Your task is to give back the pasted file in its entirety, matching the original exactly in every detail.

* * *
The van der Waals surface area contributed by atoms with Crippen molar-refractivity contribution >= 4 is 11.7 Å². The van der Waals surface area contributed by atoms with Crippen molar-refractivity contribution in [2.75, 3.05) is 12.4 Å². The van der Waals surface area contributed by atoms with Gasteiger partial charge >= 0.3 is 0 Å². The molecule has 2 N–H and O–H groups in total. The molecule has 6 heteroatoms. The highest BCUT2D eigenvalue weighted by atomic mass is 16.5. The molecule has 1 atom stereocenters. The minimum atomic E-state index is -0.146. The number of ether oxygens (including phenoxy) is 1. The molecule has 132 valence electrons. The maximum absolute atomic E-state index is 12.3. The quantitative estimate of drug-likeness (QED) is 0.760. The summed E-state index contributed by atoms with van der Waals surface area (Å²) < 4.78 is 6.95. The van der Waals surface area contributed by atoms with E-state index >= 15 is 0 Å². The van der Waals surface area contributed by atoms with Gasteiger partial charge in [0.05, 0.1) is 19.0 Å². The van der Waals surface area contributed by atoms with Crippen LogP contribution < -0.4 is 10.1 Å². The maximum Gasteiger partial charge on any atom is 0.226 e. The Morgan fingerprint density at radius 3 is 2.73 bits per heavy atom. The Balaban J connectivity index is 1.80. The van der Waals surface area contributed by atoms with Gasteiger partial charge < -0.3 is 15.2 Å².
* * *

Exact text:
The van der Waals surface area contributed by atoms with Crippen molar-refractivity contribution >= 4 is 11.7 Å². The van der Waals surface area contributed by atoms with Crippen molar-refractivity contribution in [2.75, 3.05) is 12.4 Å². The van der Waals surface area contributed by atoms with Gasteiger partial charge >= 0.3 is 0 Å². The molecule has 2 N–H and O–H groups in total. The molecule has 6 heteroatoms. The highest BCUT2D eigenvalue weighted by atomic mass is 16.5. The molecule has 1 atom stereocenters. The minimum atomic E-state index is -0.146. The number of ether oxygens (including phenoxy) is 1. The molecule has 132 valence electrons. The maximum absolute atomic E-state index is 12.3. The quantitative estimate of drug-likeness (QED) is 0.760. The summed E-state index contributed by atoms with van der Waals surface area (Å²) < 4.78 is 6.95. The van der Waals surface area contributed by atoms with E-state index >= 15 is 0 Å². The van der Waals surface area contributed by atoms with Gasteiger partial charge in [0.05, 0.1) is 19.0 Å². The van der Waals surface area contributed by atoms with Crippen LogP contribution < -0.4 is 10.1 Å². The maximum Gasteiger partial charge on any atom is 0.226 e. The Morgan fingerprint density at radius 3 is 2.73 bits per heavy atom. The Balaban J connectivity index is 1.80. The van der Waals surface area contributed by atoms with Gasteiger partial charge < -0.3 is 15.2 Å².